Past and futures

From this terrible hotel room in this unlovable town, the outlook is bleak. The twin disasters of Brexit and Trump look not just possible but likely. Orlando is still naming its dead. The Euro 2016 football tournament has fractured into violence.

To ascribe common cause is to oversimplify, but in all of these acts I see the influence of the past. The Trump and Leave campaigns alike fixate on restoring former glory. Some people wish so much to deny LGBT people their contemporary freedoms that they will murder to revoke this progress. Even the Russian hooligans have targeted English fans based on a reputation twenty years out of date.

Meanwhile, youth culture continues to fetishise bygone eras, and when the kids grow up they emerge into a thriving mainstream retro culture. Garden parties for the Queen. The infantilisation of adult colouring books. Keep Calm cupcake fascism.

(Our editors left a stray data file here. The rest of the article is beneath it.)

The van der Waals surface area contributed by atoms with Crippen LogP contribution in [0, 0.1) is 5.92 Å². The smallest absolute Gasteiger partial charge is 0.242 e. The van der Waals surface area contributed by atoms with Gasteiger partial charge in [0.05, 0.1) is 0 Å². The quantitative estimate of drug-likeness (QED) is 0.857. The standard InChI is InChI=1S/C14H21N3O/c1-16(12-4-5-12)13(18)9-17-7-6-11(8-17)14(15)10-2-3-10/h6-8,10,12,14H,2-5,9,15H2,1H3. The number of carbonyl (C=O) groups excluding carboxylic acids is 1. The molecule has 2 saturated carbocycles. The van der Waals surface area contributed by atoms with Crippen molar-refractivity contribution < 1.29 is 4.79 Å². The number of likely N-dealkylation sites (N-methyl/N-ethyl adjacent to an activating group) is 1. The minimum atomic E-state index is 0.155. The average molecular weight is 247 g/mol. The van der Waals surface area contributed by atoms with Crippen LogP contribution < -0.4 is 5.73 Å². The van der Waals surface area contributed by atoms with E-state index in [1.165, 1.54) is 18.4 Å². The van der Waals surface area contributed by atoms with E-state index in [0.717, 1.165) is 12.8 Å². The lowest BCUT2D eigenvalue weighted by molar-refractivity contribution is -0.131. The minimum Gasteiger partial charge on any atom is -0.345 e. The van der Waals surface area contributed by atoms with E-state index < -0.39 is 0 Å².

The past has a lot to answer for.

We technologists prefer to focus on the future, sketching out how things might be, wondering how to improve matters both trivial and significant. Imagining bright futures can make us prone to melancholy about the present, and today that sadness feels particularly strong. To see the world take conscious steps to mimic a past that has evaporated (if it ever existed at all) … it’s agonising.

Part of that agony comes from realising it’s partially our fault. We’ve failed to convince millions of people the future will be better. Our intentions and excitement have left people cold, or even hostile, to the extent they would rather chase an impossible reversion.

Progress will always create winners and losers, but we ignore the scary and disenfranchising potential of our work at our peril. What Silicon Valley wants is often not what the wider world needs. The past has a lot to answer for, but then, so does the future.

Cennydd Bowles